Sunday, July 31, 2011

Dead tired

 Tomorrow is a bank holiday and this weekend there are several festivals in different places, including the famous Þjóðhátíð in the Westman Islands. The sight below - an unconscious teenager lying on the ground - is a common one at these festivals, which are used by many as an excuse for excessive drinking. However, in this case it wasn't drinking that laid my brother low, but fatigue. He was actually taking a nap during a short break from the haying and no alcohol was involved.

From my scanned photos. 
The film I used was several years out of date and produced some interestingly super-saturated colours.

Saturday, July 30, 2011


Glámur was my brother's horse. 
He was a happy-go-lucky personality and an expert escape artist who was always on the wrong side of any fence.
In the end it cost him his life.

Friday, July 29, 2011

Church window

Misty window on the Víðimýri church in Skagafjörður.

From my collection of photos taken on film.

Thursday, July 28, 2011


Part of the Reykjavík city hall is covered with moss, which was artificially applied there and grows abundantly, looking somewhat like a piece of free-form knitting:

Wednesday, July 27, 2011

Time-lapse video of Iceland

I came across this lovely time-lapse film of various places in Iceland that I want to share with you. Just click on the link and enjoy!

Skua attack

The skuas (Catharacta skua) are even more aggressively territorial than the Arctic terns, or maybe it only feels that way because they are so much bigger. They have been known to knock people out cold when defending their nesting areas. This one didn't touch down, but my father says he felt a gust of wind on his head when the bird swooped down to threaten him:

From my collection of scanned photos.

Tuesday, July 26, 2011

Female mallard

The mallard (Anas platyrhynchos) is probably the most common duck species in Iceland. I like them because they always seem to be smiling:

The colour of the water makes it look like this one is swimming in mercury.

Monday, July 25, 2011


The Reykjanes area is rich in interesting sights and one of them is the fumarole area surrounding Gunnuhver (Gunna's Fumarole).

There is a folk-tale connected with this fumarole.

Here you can see the scale of it:

A close-up:

The viewing platform surrounded by steam:

Digital photo, Nikon D7000

Clouds and cows

Here I was photographing the clouds. The mountains and cows were a a bonus:

From my scanned photos.

Sunday, July 24, 2011


I have always had a soft spot for owls.I think I snapped this photo at the Ribe Viking museum in Denmark. I can't remember what species this beautiful bird is, but it is some kind of horned owl or eagle owl.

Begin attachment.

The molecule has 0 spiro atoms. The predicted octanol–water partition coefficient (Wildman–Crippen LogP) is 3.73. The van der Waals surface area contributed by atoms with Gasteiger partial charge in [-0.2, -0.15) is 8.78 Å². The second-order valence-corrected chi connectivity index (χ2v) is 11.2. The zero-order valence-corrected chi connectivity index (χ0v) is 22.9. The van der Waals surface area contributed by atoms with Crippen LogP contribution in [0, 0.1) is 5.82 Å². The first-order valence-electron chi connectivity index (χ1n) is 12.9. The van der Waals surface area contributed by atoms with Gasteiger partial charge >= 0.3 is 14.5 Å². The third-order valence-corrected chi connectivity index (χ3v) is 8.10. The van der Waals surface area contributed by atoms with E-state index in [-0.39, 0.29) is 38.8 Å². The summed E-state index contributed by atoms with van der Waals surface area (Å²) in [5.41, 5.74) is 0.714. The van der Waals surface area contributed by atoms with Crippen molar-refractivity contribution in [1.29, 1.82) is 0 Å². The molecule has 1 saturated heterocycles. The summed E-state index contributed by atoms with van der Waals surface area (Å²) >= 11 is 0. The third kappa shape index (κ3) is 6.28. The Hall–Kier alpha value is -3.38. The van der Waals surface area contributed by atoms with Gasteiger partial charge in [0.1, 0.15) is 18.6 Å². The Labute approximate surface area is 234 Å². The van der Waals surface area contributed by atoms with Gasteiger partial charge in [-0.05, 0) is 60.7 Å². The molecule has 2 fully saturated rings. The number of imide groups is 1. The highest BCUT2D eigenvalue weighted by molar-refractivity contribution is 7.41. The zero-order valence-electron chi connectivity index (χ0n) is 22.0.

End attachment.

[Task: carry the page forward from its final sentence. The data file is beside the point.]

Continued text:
Saturday, July 23, 2011

Icelandic mare grazing

I photographed our whole herd individually the day I took this, but this one and last' weeks photo of the stallion were the best.

From my collection of photos taken on film.

Friday, July 22, 2011

Nissen huts

I'm not sure how far back these Nissen huts date, but I think they were built to house American soldiers who were part of the NATO defensive force in Iceland. They are located in Hvalfjörður.

From my collection of photos taken on film.

Thursday, July 21, 2011

Walking with the little ones

I spotted this man walking down the Skólavörðustígur, holding a baby and pushing a pram. My guess is that the pram does not contain another baby, but that the baby he was holding had become restless and so he was carrying it. This is by no mean an uncommon sight in Iceland, but can you spot the detail that made me snap the photo?

Digital photo, Canon PowerShot A430

Minjasafnið á Akureyri

Built in 1846, this church is now part of the Akureyri museum:

From my collection of photos taken on film.

Wednesday, July 20, 2011

Goofing off amidst the hot springs

A friend of mine goofing off in Hveravellir, a geothermal area in the highlands of Iceland. Hveravellir is situated on the Kjölur route, and can, with careful driving, be reached even by non-four-wheel drive cars in the summer.

This photo was taken in early spring about 15 years ago and we would not have made it there without four-wheel drive.

From my scanned photos.

Tuesday, July 19, 2011

P.S. My brother also takes photos

He doesn't blog (that I know of), but he has a public photo gallery that you can visit. Most of the photos are from various trips he has taken around Iceland, many of them up in the highlands, including a hiking trip to the 2010 volcanic eruption on Fimmvörðuháls. Here's the link, and here is one of his photos of the eruption:

Preening swans

From my collection of photos taken on film.

Sunday, July 17, 2011

The lady and her falcon

This young woman is a falconer and she and her birds were working at the Ribe Viking museum in Denmark, showing how the Vikings trained and used falcons to hunt. She clearly has a great deal of affection for this particular bird: